The E-mail Commentary from Eco-Justice Ministries
The astounding complexity of natural systems gives ample opportunities for delight, wonder and humility to those who are willing and able to look deeply. When we glimpse some of the ways that the multiple parts of a system fit together and interact, we're able to grow in our understanding that the "things" around us are almost never isolated, disconnected things, but are instead members of a dynamic and fragile community.
A report that I read this week provided a jaw-dropping example of the unimagined interconnectedness of God's creation. Not only does this new piece of news stretch our intellect and move us to awe, it provides a vivid warning about the dangers of tampering with the world around us.
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The August, 2006 issue of Scientific American has an article about "The Fish & the Forest." The title sells the story short, though, by not naming a third essential player in the account -- bears. But let's start with the fish.
Many of us are at least vaguely aware of the life cycle of Pacific salmon. Salmon eggs hatch in freshwater streams, and the tiny little fishies go with the flow downhill to reach the ocean. Eventually, the salmon reach the sea and spend anywhere from one to four years swimming in the salt water of the ocean, growing strong and fat. Then, in one of the great wonders of migration, the adult fish leave the ocean and return to same freshwater stream where they were born. There, they spawn, starting the cycle of life once again.
Or some of them do. Not all of the young fish make it to the ocean, and the fish swimming in the sea may fall prey to fishing nets or predation. Only a small percentage of the hatchlings ever begin the journey back upstream to breed.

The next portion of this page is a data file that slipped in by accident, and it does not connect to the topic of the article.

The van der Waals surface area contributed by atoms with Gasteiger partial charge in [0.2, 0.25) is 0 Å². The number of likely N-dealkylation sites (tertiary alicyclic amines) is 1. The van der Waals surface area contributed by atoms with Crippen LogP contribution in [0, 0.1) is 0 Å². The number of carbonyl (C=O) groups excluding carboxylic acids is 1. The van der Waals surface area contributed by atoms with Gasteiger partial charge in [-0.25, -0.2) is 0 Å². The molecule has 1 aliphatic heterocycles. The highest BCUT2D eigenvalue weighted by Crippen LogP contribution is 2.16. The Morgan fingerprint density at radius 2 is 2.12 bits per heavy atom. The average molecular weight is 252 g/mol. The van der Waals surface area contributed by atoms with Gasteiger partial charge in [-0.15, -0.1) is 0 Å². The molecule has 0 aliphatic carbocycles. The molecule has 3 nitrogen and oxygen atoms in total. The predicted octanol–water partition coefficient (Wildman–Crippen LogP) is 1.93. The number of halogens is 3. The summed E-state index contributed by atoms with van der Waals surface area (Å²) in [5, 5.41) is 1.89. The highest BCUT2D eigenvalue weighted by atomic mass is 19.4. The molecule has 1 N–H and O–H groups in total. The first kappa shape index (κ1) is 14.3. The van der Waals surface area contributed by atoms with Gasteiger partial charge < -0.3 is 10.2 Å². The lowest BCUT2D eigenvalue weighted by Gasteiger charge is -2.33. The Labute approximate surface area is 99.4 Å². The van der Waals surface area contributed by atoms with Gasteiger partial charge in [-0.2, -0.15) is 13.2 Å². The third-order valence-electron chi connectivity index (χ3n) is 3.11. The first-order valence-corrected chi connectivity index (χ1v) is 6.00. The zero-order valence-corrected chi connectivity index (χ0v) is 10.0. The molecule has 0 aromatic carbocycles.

The amazing new research that I read about this week is concerned with that remnant which makes the return trip to the streams of their birth. In particular, it deals with the large number of fish which get, oh, so close to their goal, but die before they reach the gravel beds where they would lay their eggs. That is where it gets both complicated and fascinating.
Out of the multitudes of salmon swimming upstream, many are caught and killed by bears. The bears -- needing to fatten themselves for months of hibernation -- have voracious appetites, and are remarkably skillful at scooping migrating salmon from the rivers. In the Alaskan streams that were studied, anywhere from 30 to 60 percent of the migrating fish were killed by bears. That's a lot of fish.
Because the bears are such good fishers -- some can routinely snag a fish in less than a minute -- they're not very motivated to eat every bit of the salmon. Indeed, the bears only chow down on the fattiest, most nutritional bits of the fish, and discard the rest.
The bears, though, don't generally drop the chewed up carcass right back into the river. Bears compete among each other for the fish -- even the most successful fishers find that it is easier to steal somebody else's big, fat salmon than to catch their own. To avoid fights over a fish, a bear will leave the stream with its meal and wander a short distance into the forest before taking a few bites of salmon flesh, and then discarding the rest.